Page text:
2017 is going to be a prolific year for Ethics Lab and the KIE. Keep monitoring this space to see the direction our team and projects take. We’ll periodically post other ways you can get involved, but we encourage you to email us at to share innovative ideas, propose collaborations, and ask questions.

The Bioethics Research Showcase at Georgetown University is a juried exhibition of student work in a variety of categories and disciplines, situated at the intersection of the many topics in the ethics of health, the environment, and emerging technologies that comprise the field of bioethics.

This year, three submissions by students from Professors Slakey and Goldston’s Studio collaborative: Shaping National Science Policy class were submitted to the Showcase in a record breaking year for participant numbers:

Lunch Time Comics, submitted by Sana Charania, Alisha Dua, Ngozi Okaru, and Alexis Oni-Eseleh, was developed as a health literacy tool that focuses on improving the dining experience for children while also resolving a bioethical problem: health disparities.

Invasive Hitlist Volume 1: Snakehead, submitted by Caitlin Cleary, Andrew Green, Noah Martin, and Caitlin Tompkins, was designed as an innovative response to combat the growing population of invasive Northern Snakehead in the rivers surrounding Washington D.C. The booklet addresses the global challenge of invasive species, with the goal of inspiring local action and raising awareness. (2016 commendation for Literary + Creative Writing category; team pictured above.)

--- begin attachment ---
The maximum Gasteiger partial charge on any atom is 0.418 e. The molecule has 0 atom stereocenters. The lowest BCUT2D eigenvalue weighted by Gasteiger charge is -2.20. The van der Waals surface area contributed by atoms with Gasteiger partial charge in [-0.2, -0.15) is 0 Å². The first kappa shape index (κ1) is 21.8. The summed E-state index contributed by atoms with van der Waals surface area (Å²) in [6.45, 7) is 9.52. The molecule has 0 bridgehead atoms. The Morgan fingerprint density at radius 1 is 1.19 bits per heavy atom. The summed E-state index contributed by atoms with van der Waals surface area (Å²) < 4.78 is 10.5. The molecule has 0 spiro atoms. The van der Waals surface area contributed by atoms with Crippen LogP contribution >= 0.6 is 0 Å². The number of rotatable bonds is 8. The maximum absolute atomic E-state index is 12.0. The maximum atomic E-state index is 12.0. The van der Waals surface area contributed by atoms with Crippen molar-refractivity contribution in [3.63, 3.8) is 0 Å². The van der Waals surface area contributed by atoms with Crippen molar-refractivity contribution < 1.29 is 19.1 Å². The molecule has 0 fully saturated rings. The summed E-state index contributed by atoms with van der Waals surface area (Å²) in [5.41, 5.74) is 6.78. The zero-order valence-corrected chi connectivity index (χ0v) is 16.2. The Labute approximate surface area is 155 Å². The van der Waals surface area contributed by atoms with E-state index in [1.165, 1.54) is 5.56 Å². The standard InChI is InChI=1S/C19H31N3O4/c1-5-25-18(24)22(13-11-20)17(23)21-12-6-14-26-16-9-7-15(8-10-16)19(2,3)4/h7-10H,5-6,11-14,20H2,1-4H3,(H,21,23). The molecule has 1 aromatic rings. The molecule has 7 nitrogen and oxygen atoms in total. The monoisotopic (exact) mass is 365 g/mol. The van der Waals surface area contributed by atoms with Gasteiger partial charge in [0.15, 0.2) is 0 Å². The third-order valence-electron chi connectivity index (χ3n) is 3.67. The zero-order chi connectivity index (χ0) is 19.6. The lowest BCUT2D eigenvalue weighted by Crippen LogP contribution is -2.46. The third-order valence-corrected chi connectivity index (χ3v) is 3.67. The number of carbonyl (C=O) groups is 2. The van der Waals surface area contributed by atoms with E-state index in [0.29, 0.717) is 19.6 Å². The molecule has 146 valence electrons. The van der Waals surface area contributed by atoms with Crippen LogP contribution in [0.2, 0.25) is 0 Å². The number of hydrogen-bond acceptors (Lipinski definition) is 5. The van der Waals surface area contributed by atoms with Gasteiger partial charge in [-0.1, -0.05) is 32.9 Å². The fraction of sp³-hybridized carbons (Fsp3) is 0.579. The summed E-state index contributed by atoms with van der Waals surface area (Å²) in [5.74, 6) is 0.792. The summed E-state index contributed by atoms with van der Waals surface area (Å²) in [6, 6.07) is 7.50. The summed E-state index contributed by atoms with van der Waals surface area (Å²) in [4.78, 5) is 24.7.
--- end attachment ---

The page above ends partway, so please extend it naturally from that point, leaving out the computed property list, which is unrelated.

Efficient Transfer of Educationally Useful STEM Equipment from Federally Funded Universities to Public Schools, submitted by Alisha Dua, proposed policy that would mandate how out-of-date, but still usable, STEM equipment that is often forgotten, trashed, or sold for parts by research universities could be transferred to public schools to help improve student interest in STEM subjects and address the current issues with student retention in STEM fields at the university level.

Photos of and more information on this year’s participants can be found here.

Earlier this month we welcomed Pam Reed to the lab. Pam is an 8th grade English teacher in Columbus City Schools in Columbus, Ohio who cold emailed us after hearing about our Ethics in Action project at a conference.

We’re so glad she got in touch—it was a pleasure meeting her and we discovered together that she’s actually been giving her students design projects for years without knowing it!